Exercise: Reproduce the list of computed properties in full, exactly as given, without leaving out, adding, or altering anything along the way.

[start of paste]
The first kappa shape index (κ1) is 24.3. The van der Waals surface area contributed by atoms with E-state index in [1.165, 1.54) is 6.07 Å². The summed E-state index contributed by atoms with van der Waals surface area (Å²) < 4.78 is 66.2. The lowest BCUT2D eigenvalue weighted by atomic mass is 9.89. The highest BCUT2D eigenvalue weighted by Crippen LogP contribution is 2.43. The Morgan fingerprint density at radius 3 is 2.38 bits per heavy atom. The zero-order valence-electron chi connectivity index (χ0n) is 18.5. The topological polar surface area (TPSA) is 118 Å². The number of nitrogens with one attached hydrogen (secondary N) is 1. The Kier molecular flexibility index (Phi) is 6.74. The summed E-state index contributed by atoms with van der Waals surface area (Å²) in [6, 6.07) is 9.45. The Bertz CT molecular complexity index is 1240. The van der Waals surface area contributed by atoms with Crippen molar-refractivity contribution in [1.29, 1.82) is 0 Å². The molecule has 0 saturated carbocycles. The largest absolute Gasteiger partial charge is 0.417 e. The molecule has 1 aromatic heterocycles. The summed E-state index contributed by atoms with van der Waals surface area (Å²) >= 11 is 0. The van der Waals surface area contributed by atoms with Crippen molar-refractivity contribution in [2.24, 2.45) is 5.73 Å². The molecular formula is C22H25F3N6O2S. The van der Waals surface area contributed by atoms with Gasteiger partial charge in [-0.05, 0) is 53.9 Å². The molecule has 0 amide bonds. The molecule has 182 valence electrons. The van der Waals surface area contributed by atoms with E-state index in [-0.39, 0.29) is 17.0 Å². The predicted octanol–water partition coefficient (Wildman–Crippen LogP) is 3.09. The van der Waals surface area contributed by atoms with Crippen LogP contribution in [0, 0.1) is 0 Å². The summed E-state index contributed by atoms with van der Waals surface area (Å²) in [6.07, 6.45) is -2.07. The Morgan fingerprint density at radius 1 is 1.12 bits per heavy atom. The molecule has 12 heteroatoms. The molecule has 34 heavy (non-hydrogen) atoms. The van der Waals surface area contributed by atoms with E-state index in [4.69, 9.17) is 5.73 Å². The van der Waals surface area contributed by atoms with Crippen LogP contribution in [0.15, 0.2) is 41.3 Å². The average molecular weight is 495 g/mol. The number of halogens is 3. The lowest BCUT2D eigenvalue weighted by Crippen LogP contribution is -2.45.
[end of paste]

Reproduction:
The first kappa shape index (κ1) is 24.3. The van der Waals surface area contributed by atoms with E-state index in [1.165, 1.54) is 6.07 Å². The summed E-state index contributed by atoms with van der Waals surface area (Å²) < 4.78 is 66.2. The lowest BCUT2D eigenvalue weighted by atomic mass is 9.89. The highest BCUT2D eigenvalue weighted by Crippen LogP contribution is 2.43. The Morgan fingerprint density at radius 3 is 2.38 bits per heavy atom. The zero-order valence-electron chi connectivity index (χ0n) is 18.5. The topological polar surface area (TPSA) is 118 Å². The number of nitrogens with one attached hydrogen (secondary N) is 1. The Kier molecular flexibility index (Phi) is 6.74. The summed E-state index contributed by atoms with van der Waals surface area (Å²) in [6, 6.07) is 9.45. The Bertz CT molecular complexity index is 1240. The van der Waals surface area contributed by atoms with Crippen molar-refractivity contribution in [1.29, 1.82) is 0 Å². The molecule has 0 saturated carbocycles. The largest absolute Gasteiger partial charge is 0.417 e. The molecule has 1 aromatic heterocycles. The summed E-state index contributed by atoms with van der Waals surface area (Å²) >= 11 is 0. The van der Waals surface area contributed by atoms with Crippen molar-refractivity contribution in [2.24, 2.45) is 5.73 Å². The molecular formula is C22H25F3N6O2S. The van der Waals surface area contributed by atoms with Gasteiger partial charge in [-0.05, 0) is 53.9 Å². The molecule has 0 amide bonds. The molecule has 182 valence electrons. The van der Waals surface area contributed by atoms with E-state index in [-0.39, 0.29) is 17.0 Å². The predicted octanol–water partition coefficient (Wildman–Crippen LogP) is 3.09. The van der Waals surface area contributed by atoms with Crippen LogP contribution in [0, 0.1) is 0 Å². The summed E-state index contributed by atoms with van der Waals surface area (Å²) in [6.07, 6.45) is -2.07. The Morgan fingerprint density at radius 1 is 1.12 bits per heavy atom. The molecule has 12 heteroatoms. The molecule has 34 heavy (non-hydrogen) atoms. The van der Waals surface area contributed by atoms with E-state index in [4.69, 9.17) is 5.73 Å². The van der Waals surface area contributed by atoms with Crippen LogP contribution in [0.15, 0.2) is 41.3 Å². The average molecular weight is 495 g/mol. The number of halogens is 3. The lowest BCUT2D eigenvalue weighted by Crippen LogP contribution is -2.45.